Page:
The right-to-work law in Tennessee makes it unlawful for an employer or organization to:

If an employer or organization of any kind violates any of the said provisions, they will be convicted of a Class A misdemeanor.

Tennessee termination laws

In the US, all states (except Montana) recognize the at-will doctrine.

At-will means that an employer is legally allowed to end an employment contract with an employee at any time and for any reason or no reason at all.

An employee may likewise quit their job at any time and for any reason.

However, no employer is allowed to terminate an employee due to their race, sex, age, religion, color, national origin, or disability.

Such a termination is called wrongful termination.

Still, under Tennessee law, there are certain exceptions to the at-will doctrine.

Employees in Tennessee cannot be discharged for:

Tennessee final paycheck

Employees who either voluntarily resign from a job or are discharged by the employer must be paid all wages earned no later than the next regularly scheduled payday or 21 days after the end of employment — whichever is later.

Health insurance continuation in Tennessee

Upon termination of employment, employees and their dependents may elect to continue their health insurance through the Consolidated Omnibus Budget Reconciliation Act (COBRA) law.

Eligible employees are those who are already participating in the state’s group health, dental, or vision program.

Under COBRA, employees may extend their health insurance for up to 36 months.

Employees must be aware of the fact that COBRA coverage doesn’t become effective until the employee or dependent makes a written notice within 60 days of the date of employment termination.

Occupational safety in Tennessee

With regards to safe and healthful conditions in the workplace, Tennessee has a state-plan regulatory program called Tennessee Occupational Safety and Health Administration (TOSHA).

Just like the federal OSHA, the Tennessee Occupational Safety and Health Administration (TOSHA) sets and enforces standards regarding workers’ safety and health. Furthermore, it provides training, education, and consultations to reduce work-related injuries or fatalities.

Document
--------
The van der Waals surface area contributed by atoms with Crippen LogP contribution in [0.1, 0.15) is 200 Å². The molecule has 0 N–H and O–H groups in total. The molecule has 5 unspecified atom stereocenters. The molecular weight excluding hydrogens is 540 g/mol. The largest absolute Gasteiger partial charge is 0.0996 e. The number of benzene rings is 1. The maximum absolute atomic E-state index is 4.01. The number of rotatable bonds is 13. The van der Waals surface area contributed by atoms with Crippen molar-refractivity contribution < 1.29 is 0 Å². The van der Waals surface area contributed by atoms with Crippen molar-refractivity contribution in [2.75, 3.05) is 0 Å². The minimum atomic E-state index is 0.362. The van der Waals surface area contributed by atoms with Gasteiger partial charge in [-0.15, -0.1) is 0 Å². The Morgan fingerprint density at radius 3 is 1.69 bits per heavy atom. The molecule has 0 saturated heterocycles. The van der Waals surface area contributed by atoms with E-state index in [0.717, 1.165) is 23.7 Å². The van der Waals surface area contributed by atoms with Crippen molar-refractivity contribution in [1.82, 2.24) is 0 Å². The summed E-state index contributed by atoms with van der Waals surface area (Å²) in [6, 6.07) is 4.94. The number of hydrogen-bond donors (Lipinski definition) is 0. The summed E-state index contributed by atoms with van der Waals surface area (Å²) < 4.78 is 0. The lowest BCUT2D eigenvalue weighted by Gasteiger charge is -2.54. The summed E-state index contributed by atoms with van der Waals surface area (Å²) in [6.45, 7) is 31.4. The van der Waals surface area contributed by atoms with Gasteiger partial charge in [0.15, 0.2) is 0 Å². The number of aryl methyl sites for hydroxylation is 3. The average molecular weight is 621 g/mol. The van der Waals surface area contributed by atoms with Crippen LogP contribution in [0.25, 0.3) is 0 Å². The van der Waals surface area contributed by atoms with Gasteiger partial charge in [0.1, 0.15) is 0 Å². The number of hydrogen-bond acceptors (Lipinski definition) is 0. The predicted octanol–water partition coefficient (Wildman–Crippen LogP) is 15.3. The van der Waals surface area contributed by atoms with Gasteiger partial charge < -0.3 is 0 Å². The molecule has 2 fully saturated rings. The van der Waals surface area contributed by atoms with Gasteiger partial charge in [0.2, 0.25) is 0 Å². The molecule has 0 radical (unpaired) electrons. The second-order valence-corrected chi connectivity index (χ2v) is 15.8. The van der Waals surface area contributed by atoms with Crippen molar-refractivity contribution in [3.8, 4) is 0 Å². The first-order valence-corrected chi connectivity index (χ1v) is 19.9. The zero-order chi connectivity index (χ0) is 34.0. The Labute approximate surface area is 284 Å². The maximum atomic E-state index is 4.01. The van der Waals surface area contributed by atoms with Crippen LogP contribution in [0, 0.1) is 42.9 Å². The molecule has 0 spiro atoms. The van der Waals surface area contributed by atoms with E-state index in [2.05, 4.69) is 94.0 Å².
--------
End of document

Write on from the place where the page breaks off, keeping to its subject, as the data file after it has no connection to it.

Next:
Who is covered by TOSHA?

TOSHA applies to private-sector workplaces with several exceptions, as well as state and local government employers and employees (except for federal government employers including United States Postal Service — USPS).

Learn more about TOSHA

Miscellaneous Tennessee labor laws

In this section of the guide, we’ll cover some of the miscellaneous labor laws concerning Tennessee — including:

Tennessee whistleblower laws

Whistleblower laws protect and encourage individuals to report a violation of a law or rule to the proper authorities without being retaliated against.

In Tennessee, any employee — whether private or public — is encouraged to speak out and report illegal activity regarding the criminal or civil code of Tennessee or the US.

Therefore, no employee can be discharged for refusing to participate in or speaking out about illegal activity.

Moreover, under TOSHA, an employer cannot take any adverse action against an employee who files a complaint or testifies concerning a violation of occupational safety and health in the workplace.

Any employee who has suffered retaliatory discharge or any other damages will have the right to claim against an employer for causing harm and even recover any attorney fees and costs.

Tennessee recordkeeping laws

In light of state recordkeeping laws deficiency, federal provisions apply instead.

Having that in mind, under FLSA, all employers must keep the following records of each non-exempt employee for at least 3 years:

Even though employers may use any timekeeping method under FLSA, to better manage employee time tracking and get rid of manual or paper timesheets, employers may consider using a time tracker and timesheet app.


We hope this Tennessee labor law guide has been helpful. We advise you to make sure you’ve paid attention to the links we’ve provided, as most of them will lead you to the official government websites and other relevant information.

Please note that this guide was written in Q3 2022, so any changes in the labor laws that were included later than that may not be included in this Tennessee labor laws guide.

We strongly advise you to consult with the appropriate institutions and/or certified representatives before acting on any legal matters.

Clockify is not responsible for any losses or risks incurred, should this guide be used without further guidance from legal or tax advisors.